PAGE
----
Matter of Pecore v Pecore
2006 NY Slip Op 08706 [34 AD3d 1100]
November 22, 2006
Appellate Division, Third Department
Published by New York State Law Reporting Bureau pursuant to Judiciary Law § 431.
As corrected through Wednesday, January 17, 2007

In the Matter of Kevin Pecore, Respondent, v Amanda Pecore, Appellant.


Mercure, J.P. Appeal from an order of the Family Court of Clinton County (Lawliss, J.), entered June 2, 2005, which granted petitioner's application, in a proceeding pursuant to Family Ct Act article 6, to modify a prior order of custody and visitation.

The parties are the parents of Sarah (born in July 1999), the child who is the subject of this proceeding. Respondent (hereinafter the mother) also had two children prior to the parties' marriage, Chelsea and Shelby (born in 1987 and 1991, respectively), both of whom petitioner (hereinafter the father) adopted in 1998. The parties separated in 2002 and were divorced in February 2004. Although Chelsea and Shelby briefly resided with the father at the mother's request in 2004, the parties thereafter consented to an order directing that they have joint legal custody, with the mother having physical custody of the three children and awarding visitation to the father.

In February 2005, the father commenced this proceeding seeking sole custody of Sarah, alleging violence in the mother's home, that the child was not attending school regularly and that the mother violated the prior order by refusing to permit the child to visit him. Following a Lincoln hearing, Family Court awarded temporary custody to the father due to concerns about the mother's parenting skills and the child's excessive school absences. Following a series of subsequent hearings, the court entered an order granting the father full legal and physical custody [*2]of the child. The mother appeals and we now affirm.

It is well settled that " '[a] modification of an established custodial arrangement will be granted only after a showing of a substantial change in circumstances warranting a change in order to [safeguard] the best interests of the child' " (Matter of Adams v Franklin, 9 AD3d 544, 545 [2004], quoting Matter of Ciannamea v McCoy, 306 AD2d 647, 647 [2003]). Factors to be considered in making this determination include the quality of the respective home environments, the parents' past performance under the existing agreement and their ability to provide for the child's emotional and intellectual development, and the desires of the child (see Eschbach v Eschbach, 56 NY2d 167, 172-173 [1982]; Matter of Sloand v Sloand, 30 AD3d 784, 785 [2006]). Particularly relevant here, continued deterioration in the parties' relationship to the point that it "is so acrimonious that it creates an inability to cooperate in raising" the child can constitute a substantial change justifying modification to sole custody (Matter of Rosario WW. v Ellen WW., 309 AD2d 984, 985-986 [2003]; see Eschbach v Eschbach, supra at 172).

The record reflects that the parties' relationship is permeated with hostility. The mother admits that she is not on speaking terms with the father, and she has both denied his visitation privileges with the children and attempted to negatively influence the children's opinion of him. In addition to the deterioration of the parties' relationship, school records indicate that while in the mother's custody, Sarah missed 17 days of school between September 2004 and January 2005, hampering her scholastic performance. Many of these absences were undocumented and, while the mother claims that the child was ill, she does not dispute that the child's absences abated and school performance improved once the father was awarded temporary custody. Moreover, the record evinces that in contrast to the father, the mother failed to provide a stable home for the children, having moved four times between September 2004 and January 2005. Finally, despite her allegation that the father behaved in an abusive manner toward the children, the mother admitted that it was her decision to send her two older daughters to live with him in March 2004 because she could no longer handle them and felt that time with the father could improve the children's behavior. Considering the totality of the circumstances—and despite the father's failure to maintain contact with his two older biological children and the existence of the prior agreement granting physical custody to the mother—we conclude that Family Court's determination has a sound and substantial basis in the record (see Matter of Sloand v Sloand, supra at 785-787; Matter of Adams v Franklin, supra at 546).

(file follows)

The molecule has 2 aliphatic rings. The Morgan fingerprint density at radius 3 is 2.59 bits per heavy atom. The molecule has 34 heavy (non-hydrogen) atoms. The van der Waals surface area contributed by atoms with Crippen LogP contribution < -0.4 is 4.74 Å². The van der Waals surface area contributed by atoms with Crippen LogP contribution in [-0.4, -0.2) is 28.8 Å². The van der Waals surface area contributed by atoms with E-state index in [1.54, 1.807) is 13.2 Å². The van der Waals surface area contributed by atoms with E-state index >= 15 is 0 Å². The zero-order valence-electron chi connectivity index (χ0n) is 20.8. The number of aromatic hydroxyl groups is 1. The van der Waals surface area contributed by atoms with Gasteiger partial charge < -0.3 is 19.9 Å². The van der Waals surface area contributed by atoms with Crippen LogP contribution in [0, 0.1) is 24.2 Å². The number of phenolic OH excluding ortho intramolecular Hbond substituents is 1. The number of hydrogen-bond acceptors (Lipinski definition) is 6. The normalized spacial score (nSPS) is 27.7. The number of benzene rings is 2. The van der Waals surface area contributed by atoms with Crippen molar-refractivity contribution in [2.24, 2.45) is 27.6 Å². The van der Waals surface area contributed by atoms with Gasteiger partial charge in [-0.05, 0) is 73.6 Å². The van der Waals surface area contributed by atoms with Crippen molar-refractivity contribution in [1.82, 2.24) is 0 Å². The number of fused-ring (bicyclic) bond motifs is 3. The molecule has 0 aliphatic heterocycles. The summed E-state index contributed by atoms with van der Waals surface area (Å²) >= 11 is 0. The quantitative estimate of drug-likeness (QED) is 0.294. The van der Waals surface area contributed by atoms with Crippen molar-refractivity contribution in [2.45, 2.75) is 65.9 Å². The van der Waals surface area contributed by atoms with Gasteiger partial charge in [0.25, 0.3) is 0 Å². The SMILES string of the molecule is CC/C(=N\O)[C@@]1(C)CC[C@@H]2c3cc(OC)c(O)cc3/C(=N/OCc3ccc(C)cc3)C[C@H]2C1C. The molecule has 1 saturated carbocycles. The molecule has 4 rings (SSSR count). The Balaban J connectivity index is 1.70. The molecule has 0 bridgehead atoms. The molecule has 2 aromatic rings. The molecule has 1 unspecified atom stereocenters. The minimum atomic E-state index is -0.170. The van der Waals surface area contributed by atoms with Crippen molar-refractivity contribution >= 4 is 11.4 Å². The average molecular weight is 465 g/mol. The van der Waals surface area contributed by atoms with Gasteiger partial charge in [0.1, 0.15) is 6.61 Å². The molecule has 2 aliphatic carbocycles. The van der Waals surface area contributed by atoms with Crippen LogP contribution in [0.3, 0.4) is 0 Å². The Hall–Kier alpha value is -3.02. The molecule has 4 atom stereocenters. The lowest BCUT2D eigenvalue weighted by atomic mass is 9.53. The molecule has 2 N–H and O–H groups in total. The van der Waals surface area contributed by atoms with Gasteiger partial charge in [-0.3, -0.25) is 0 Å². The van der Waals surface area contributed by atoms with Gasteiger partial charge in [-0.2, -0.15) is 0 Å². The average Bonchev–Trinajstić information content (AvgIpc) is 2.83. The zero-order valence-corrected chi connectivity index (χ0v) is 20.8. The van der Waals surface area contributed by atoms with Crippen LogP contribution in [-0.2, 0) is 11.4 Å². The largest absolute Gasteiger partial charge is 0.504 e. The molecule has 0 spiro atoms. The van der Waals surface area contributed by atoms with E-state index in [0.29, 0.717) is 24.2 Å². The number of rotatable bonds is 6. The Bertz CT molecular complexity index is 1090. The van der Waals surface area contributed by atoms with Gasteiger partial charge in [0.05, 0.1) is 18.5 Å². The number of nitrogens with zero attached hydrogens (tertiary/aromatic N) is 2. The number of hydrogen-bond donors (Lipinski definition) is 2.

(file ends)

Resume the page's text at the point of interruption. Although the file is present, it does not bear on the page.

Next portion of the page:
The mother's remaining arguments do not require extended discussion. Her assertion that Family Court erred in awarding temporary custody of Sarah to the father is moot in light of the court's permanent custody determination (see Matter of Nicotera v Nicotera, 222 AD2d 892, 894 [1995]). Her claim that the court abused its discretion by failing to hold a second Lincoln hearing is contrary to her counsel's express confirmation of Family Court's understanding that she did not request a second Lincoln hearing and, in any event, there is no evidence that a second hearing would have provided additional useful information (see Matter of Walker v Tallman, 256 AD2d 1021, 1022 [1998], lv denied 93 NY2d 804 [1999]). Finally, the Law Guardian's strong expression of her position that custody should be granted to the father in light of the evidence herein was not inconsistent with her proper role in these proceedings (see Matter of Carballeira v Shumway, 273 AD2d 753, 756 [2000], lv denied 95 NY2d 764 [2000]), and the record does not otherwise support the mother's contention that the Law Guardian was impermissibly biased against her.

Peters, Spain, Carpinello and Kane, JJ., concur. [*3]Ordered that the order is affirmed, without costs.